culture, education, freedom, History, human nature, ideality, Noble Lies, philosopher kings, philosophy, Plato, politics, transcendence
Fragment 147, word count: 872.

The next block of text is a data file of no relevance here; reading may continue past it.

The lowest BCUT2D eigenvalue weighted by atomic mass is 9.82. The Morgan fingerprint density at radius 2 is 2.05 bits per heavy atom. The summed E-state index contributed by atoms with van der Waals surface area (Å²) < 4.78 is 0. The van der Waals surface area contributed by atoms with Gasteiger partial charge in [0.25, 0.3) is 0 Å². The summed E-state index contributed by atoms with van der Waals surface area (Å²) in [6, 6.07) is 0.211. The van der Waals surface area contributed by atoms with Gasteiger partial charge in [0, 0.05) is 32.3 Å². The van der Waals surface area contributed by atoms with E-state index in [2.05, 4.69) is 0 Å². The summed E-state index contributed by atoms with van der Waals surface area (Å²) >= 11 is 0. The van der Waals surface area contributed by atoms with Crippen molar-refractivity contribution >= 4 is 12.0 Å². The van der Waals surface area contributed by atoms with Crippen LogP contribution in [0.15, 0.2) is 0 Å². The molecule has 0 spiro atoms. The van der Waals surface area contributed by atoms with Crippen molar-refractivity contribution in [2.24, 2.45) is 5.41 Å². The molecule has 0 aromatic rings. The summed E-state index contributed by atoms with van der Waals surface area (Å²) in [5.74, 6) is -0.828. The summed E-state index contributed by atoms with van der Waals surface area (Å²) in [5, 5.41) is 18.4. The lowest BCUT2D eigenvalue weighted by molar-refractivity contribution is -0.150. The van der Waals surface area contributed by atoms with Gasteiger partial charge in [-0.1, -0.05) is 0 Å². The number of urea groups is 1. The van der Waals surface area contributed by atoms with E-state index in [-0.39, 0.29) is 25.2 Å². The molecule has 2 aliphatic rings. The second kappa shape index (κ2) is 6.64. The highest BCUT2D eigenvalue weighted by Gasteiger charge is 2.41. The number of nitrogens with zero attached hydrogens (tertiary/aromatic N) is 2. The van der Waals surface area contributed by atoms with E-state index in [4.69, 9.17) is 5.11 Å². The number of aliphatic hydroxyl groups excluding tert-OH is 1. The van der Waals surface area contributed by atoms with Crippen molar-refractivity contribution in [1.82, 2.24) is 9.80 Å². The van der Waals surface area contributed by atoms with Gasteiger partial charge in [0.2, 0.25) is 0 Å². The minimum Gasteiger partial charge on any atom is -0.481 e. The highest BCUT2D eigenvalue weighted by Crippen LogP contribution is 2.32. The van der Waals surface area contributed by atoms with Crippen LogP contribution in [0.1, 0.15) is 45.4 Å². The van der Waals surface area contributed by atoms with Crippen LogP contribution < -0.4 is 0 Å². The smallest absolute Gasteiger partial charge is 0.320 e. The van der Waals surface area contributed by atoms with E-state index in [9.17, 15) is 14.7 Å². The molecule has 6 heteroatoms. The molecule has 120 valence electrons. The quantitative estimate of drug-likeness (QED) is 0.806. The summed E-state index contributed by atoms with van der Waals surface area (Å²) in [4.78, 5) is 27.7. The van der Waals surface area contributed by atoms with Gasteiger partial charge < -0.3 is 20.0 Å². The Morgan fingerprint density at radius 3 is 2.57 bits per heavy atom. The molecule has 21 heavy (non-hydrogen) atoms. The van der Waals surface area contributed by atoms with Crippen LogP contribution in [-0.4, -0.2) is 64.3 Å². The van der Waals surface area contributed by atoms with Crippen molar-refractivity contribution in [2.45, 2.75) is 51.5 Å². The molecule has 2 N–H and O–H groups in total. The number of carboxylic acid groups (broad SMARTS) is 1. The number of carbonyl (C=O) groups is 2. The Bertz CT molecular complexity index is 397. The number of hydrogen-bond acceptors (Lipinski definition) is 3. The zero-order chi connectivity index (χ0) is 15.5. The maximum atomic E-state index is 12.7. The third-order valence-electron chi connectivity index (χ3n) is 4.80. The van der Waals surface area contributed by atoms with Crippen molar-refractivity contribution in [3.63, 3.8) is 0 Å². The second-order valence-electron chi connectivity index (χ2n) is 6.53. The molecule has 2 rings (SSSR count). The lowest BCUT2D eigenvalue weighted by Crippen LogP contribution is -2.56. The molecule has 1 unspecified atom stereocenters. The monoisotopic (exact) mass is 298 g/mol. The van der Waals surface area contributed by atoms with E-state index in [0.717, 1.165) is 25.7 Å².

Plato, in the Republic, claimed that humans come as three different kinds, and only the rarest kind is capable of philosophical thinking. Now, a couple of thousand years later, it is no longer plausible that some humans are different from others in that particular way. Plato was all about hierarchical categories, and he designed a political system suited to controlling a city made up of three distinct and unequal kinds of humans. Theorists in the Church hierarchy of feudal Christendom were proud that the institutions of their vast society actualized Plato’s design, with themselves as philosophers in ultimate control, confident in Plato’s claim that philosophical thought is the guiding treasure of any society. Political conservatism is still a remnant of, and nostalgia for, the political ideology and religious metaphysics (creationist monotheism) of feudal Christendom. However, since we no longer accept Plato’s division of humans into types, it follows from the manifest existence of philosophical thinking that it is something important which all humans might do. It could even be argued that everyone begins life as a philosopher. The goal of education, then, should be to reawaken the spirit of philosophy. Before anyone is a tinker, tailor, professional, or capitalist he or she should be abled as an adult, competent to digest diverse and conflicting information into an overall sense of orientation that serves the personal construction of a sustainable life. That is already pretty close to being a philosopher. So, what political institutions would be suitable for an entire population of philosophers? Such a population would eliminate the reasons given for the use of ‘noble’ lies (propaganda) as a technique of governing. They wouldn’t be taken in by lies.